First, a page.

While Kelly was mid air above Palm Springs when the hooter blew on his heat, Joel was in the middle of the Pacific, a hundred miles from Cloudbreak, gone fishin’. Before we offer a forensic examination of the comedy of errors occurred that led him here, in Joel’s defense, he’s been on fire with the fish. He’s been live-baiting off the back of Wilkes Pass and the Spaniards have been literally jumping in the boat to keep him company. He’s been having the time of his life. And the great battle here in Fiji, when you come to surf this contest, is that there seems to be no battle. The red mist of competition just blows away on the trades. You feel on holiday. The drinks have swizzle sticks. The palm trees sway. And if someone offers to take you fishing, it can be goddamn hard to say no.

So when Joel was offered the chance to do an overnight 24-hour deep-sea fish to the wahoo grounds off the south of Viti Levu, he scoured the charts, made a couple of calls, and was soon packing his rods. The famous last words, spoken shortly before he got on the boat at 1 a.m. this morning, went something like: “There’s no way the contest is gonna run tomorrow.”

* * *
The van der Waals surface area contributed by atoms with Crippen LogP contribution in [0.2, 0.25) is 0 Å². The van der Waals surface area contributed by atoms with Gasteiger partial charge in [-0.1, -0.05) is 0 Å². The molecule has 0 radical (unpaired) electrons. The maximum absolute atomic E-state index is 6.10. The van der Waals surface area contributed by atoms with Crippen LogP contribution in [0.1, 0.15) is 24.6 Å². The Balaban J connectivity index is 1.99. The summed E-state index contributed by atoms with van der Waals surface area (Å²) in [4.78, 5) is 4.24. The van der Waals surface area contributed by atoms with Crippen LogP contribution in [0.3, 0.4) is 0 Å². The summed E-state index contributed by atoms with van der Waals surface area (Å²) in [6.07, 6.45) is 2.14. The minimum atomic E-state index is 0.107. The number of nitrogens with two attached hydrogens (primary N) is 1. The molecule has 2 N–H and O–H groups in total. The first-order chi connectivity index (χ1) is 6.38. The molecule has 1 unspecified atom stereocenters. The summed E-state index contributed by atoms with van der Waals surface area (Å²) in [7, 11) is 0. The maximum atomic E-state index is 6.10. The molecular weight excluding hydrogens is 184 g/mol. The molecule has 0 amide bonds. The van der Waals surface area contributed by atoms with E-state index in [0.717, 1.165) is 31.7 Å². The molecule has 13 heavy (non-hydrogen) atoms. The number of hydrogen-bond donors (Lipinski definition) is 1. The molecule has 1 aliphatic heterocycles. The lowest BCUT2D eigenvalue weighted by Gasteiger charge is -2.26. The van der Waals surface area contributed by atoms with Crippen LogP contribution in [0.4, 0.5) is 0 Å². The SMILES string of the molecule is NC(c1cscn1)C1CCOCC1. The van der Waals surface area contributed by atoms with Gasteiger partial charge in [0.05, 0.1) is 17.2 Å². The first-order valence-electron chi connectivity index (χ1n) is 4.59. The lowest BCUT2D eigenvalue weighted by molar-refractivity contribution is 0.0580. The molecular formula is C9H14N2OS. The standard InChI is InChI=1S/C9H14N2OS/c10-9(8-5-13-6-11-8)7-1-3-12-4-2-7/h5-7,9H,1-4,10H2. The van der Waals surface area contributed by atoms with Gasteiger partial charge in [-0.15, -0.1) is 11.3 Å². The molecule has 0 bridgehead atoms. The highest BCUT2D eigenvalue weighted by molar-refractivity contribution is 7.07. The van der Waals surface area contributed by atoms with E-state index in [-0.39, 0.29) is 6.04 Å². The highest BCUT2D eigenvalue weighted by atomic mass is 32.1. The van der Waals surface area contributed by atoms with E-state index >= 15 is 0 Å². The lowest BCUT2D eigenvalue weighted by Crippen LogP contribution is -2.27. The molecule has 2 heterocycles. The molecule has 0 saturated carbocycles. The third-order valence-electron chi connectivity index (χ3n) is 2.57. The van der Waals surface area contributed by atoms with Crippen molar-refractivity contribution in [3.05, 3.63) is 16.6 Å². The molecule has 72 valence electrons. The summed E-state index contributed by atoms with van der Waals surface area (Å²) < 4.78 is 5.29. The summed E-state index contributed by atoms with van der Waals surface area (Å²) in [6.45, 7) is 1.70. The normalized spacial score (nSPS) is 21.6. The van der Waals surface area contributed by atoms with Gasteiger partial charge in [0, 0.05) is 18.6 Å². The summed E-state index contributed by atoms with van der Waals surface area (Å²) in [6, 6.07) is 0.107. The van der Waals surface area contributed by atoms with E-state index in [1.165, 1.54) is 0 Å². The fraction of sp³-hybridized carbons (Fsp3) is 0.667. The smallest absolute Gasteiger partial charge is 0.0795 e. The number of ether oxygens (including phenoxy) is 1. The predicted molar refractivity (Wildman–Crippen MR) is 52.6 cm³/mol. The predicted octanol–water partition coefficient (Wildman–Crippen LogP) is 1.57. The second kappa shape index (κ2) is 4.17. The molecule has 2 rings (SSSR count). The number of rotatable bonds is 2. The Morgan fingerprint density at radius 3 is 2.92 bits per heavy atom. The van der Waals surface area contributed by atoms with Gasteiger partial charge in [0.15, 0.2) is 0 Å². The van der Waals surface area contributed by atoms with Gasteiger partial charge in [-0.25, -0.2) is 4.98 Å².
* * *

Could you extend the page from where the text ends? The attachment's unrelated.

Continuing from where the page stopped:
Joel’s phone finally stumbled into phone range some time around 9 a.m. and somewhere well out of sight of the Fijian mainland. The line was scratchy as I spoke to him.

“Mate, the contest is on!”

Fffff… yeah, right!”

“I’m not bullshitting ya, mate.”

“Stop wasting my fishing time with your dumb jokes.”

“It’s no joke, mate. Cloudbreak’s four-to-six and pumping. Your heat’s on in 90 minutes.”

“Bullshit. Give me someone else.”

I handed the phone to Kieren Perrow, the Commissioner, the Big Cheese.

“Mate,” said KP, with a note of resignation. “It’s on. It’s pumping.”

I couldn’t quite make out what Parko said in reply, but Kieren had to hold the phone away from his ear and grimaced. There were futile talks about helicopters, but nothing short of the Tardis was going to get Joel to his heat on time. Kieren handed me the phone back and I asked Joel whether he’d caught anything. He’d hung up.

Joel will not want to watch the highlights of today. What appeared on the forecast to be the least inspiring day of the next six, was one sent from the Gods. One after the other they marched in: long blue wormholes in the Pacific, backbreathing, drop-perfect. When the opening heat between Jordy, Fred and Seabass found themselves staring at a magazine poster they’ve collectively had on their walls since kids, the signs were there it was going to be quite a day. In the channel, Kelly’s minder Stephen Bell crossed paths with Joel’s equivalent, Wes Berg. Belly asks, “Is Joel really fishing?” Wes replies, “Is Kelly really flying in tonight?” Both shake their heads and laugh, incredulous their boys are missing this for nephews and fish.